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  • 1.  Maddie's Insights webcast May 9, 2024: Impact of Classical Counterconditioning (Quiet Kennel Exercise) on Barking in Shelter Dogs

    Posted 04-11-2024 10:10 AM

    Maddie's Insights are a series of webinars about the latest research in animal well-being and how you can use the findings in your shelter and community.

    This webcast was recorded on Thursday, May 9, 2024 at 12n Pacific/3p Eastern (43 minutes)

    WATCH THE RECORDING ON MADDIE'S UNIVERSITY: https://university.maddiesfund.org/products/maddies-insights-impact-of-classical-counterconditioning-quiet-kennel-exercise-on-barking-in-shelter-dogs-ondemand

    A major welfare concern in animal shelters is excessive barking from kenneled dogs. This contributes to noise pollution, can cause hearing damage, and has a negative impact on all animals within earshot. This study demonstrated that by implementing a simple classical counterconditioning exercise, consisting of instructing all ward passers-through to toss treats to each dog regardless of behavior exhibited, could change the emotional state of dogs from negative to more positive, thus reducing fear and frustration that often leads to excessive barking.

    Data analysis showed that implementation of this simple exercise did reduce barking at clinically relevant levels even with a changing shelter population.  Additionally, for each percent increase in compliance rate, there was an average decrease of 17.3 dB in the maximum decibel reading. Moreover, an overall positive change in attitude from most dogs towards visitors further showed the positive effects of the study.

    Learning Objectives:

    1.     Attendees will learn to identify and apply basic learning theory, specifically focusing on Classical (Pavlovian) Conditioning, to dogs in a kennel setting.

    2.     Attendees will learn to identify risks and consequences of noise pollution in shelters, and also ways to reduce it to improve welfare of all species in the shelter.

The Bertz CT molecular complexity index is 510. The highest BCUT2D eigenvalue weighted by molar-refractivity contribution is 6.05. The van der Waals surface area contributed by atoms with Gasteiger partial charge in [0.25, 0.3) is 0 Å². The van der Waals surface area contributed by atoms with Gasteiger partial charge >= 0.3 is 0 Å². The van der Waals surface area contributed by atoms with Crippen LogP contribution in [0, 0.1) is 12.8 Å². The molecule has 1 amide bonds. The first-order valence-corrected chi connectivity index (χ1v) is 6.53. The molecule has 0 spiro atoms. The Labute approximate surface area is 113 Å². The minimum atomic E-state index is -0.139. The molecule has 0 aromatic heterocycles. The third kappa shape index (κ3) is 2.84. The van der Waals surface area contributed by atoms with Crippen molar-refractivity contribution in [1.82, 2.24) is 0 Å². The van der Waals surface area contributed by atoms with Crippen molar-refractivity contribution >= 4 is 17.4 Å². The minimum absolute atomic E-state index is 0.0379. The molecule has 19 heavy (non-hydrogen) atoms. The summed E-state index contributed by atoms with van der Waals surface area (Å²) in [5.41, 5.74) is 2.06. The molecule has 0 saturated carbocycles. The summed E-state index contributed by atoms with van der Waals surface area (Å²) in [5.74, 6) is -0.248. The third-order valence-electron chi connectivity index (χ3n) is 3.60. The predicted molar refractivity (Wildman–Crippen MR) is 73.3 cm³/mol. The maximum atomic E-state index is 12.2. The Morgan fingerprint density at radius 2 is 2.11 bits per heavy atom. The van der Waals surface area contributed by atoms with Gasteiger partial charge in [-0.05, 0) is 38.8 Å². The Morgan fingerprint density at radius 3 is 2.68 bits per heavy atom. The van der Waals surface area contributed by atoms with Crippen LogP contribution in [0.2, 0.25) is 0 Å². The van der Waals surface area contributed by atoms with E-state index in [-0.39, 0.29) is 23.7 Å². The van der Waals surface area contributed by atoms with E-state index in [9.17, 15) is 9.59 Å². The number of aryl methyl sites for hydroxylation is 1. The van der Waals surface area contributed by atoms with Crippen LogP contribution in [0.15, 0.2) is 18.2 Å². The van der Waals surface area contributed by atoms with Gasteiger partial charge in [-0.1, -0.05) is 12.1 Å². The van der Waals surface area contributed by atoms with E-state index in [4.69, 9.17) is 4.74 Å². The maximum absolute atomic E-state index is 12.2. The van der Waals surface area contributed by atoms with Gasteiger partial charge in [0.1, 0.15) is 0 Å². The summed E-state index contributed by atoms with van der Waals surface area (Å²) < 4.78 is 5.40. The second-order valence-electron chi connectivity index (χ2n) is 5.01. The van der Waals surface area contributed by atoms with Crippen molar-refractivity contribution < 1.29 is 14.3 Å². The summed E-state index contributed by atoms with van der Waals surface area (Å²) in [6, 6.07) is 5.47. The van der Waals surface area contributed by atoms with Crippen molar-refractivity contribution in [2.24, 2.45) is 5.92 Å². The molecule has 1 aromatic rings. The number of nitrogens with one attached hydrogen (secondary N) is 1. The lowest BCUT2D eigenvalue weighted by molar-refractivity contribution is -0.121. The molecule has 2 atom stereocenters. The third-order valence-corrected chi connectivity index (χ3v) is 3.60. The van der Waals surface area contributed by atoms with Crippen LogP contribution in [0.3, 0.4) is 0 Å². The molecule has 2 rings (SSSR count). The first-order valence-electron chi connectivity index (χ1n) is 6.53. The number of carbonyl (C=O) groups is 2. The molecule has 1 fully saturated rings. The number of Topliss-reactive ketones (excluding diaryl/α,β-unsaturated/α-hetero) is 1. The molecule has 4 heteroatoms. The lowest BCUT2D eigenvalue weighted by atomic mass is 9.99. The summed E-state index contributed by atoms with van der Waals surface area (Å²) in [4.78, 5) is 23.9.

This webinar has been pre-approved for 1.0 Certified Animal Welfare Administrator continuing education credits by The Association for Animal Welfare Advancement and by the National Animal Care & Control Association. It has also been approval for 1 hour of continuing education credit in jurisdictions which recognize the Registry of Approved Continuing Education (RACE) approval.

    About the presenters

    portrait of Dr. Sara Bennett
    @Sara Bennett DVM, MS, DACVB (Behavior)

    Dr. Bennett received her DVM degree in 2006 from Purdue University and later completed a residency in animal behavior with a focus on shelter medicine, obtained a master of science degree, and became certified as a diplomate of the American College of Veterinary Behaviorists in 2012. She spent time in specialty private practice and held a position as co-instructor for the University of Florida College of Veterinary Medicine Shelter Medicine Program, focusing on Shelter Animal Behavior and Welfare, for 8 years. She is currently a clinical assistant professor of clinical sciences in the behavior department at the College of Veterinary Medicine at North Carolina State University. Dr. Bennett particularly enjoys addressing problem behaviors in sheltered and rescued animals through clinical practice and research, thereby helping to protect animal welfare, making the sheltering experience less stressful, strengthening the human-animal bond, and increasing the likelihood that pets' new homes become their forever homes.

    Jamirelis Carrero (Jami) holding  a white and tan rabbit@Jamirelis Carrero (Jami)

    DVM candidate, North Carolina State University College of Veterinary Medicine

    Jamirelis Carrero is an incoming third year vet student at North Carolina State University. Born and raised in Puerto Rico, and Jami has a bachelor's degree in animal science from the University of Puerto Rico at Mayagüez Campus. After completing a summer research study under the guidance of Dr. Sarah Bennett and the Veterinary Scholars Program, Jami is passionate about finding ways to use behavior modification techniques to improve the quality of care that animals receive in shelters and clinical scenarios.


    #Behavior,TrainingandEnrichment
    #DataandTechnology
    #EducationandTraining

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    Alison Gibson
    Media Projects Manager
    Maddie's Fund
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  • 2.  RE: Maddie's Insights webcast May 9, 2024: Impact of Classical Counterconditioning (Quiet Kennel Exercise) on Barking in Shelter Dogs

    Posted 18 days ago

    Right before the meeting ended, there was a question posted in the Q/A box that we didn't get to:

    Do you think you could apply something like this in a veterinary clinic that does day boarding where the population of dogs changes even over the course of the same day?

    Jamirelis and Dr. Bennett answered:

    Yes, the project is designed to be applied anywhere that houses kenneled dogs. The pilot study was actually done in a boarding facility here at NC State were all the dogs that participated were owned and only there for a few hours a day. We anticipate that it can show positive results in various settings! 






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    Alison Gibson
    Media Projects Manager
    Maddie's Fund
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  • 3.  RE: Maddie's Insights webcast May 9, 2024: Impact of Classical Counterconditioning (Quiet Kennel Exercise) on Barking in Shelter Dogs

    This message was posted by a user wishing to remain anonymous
    Posted 15 days ago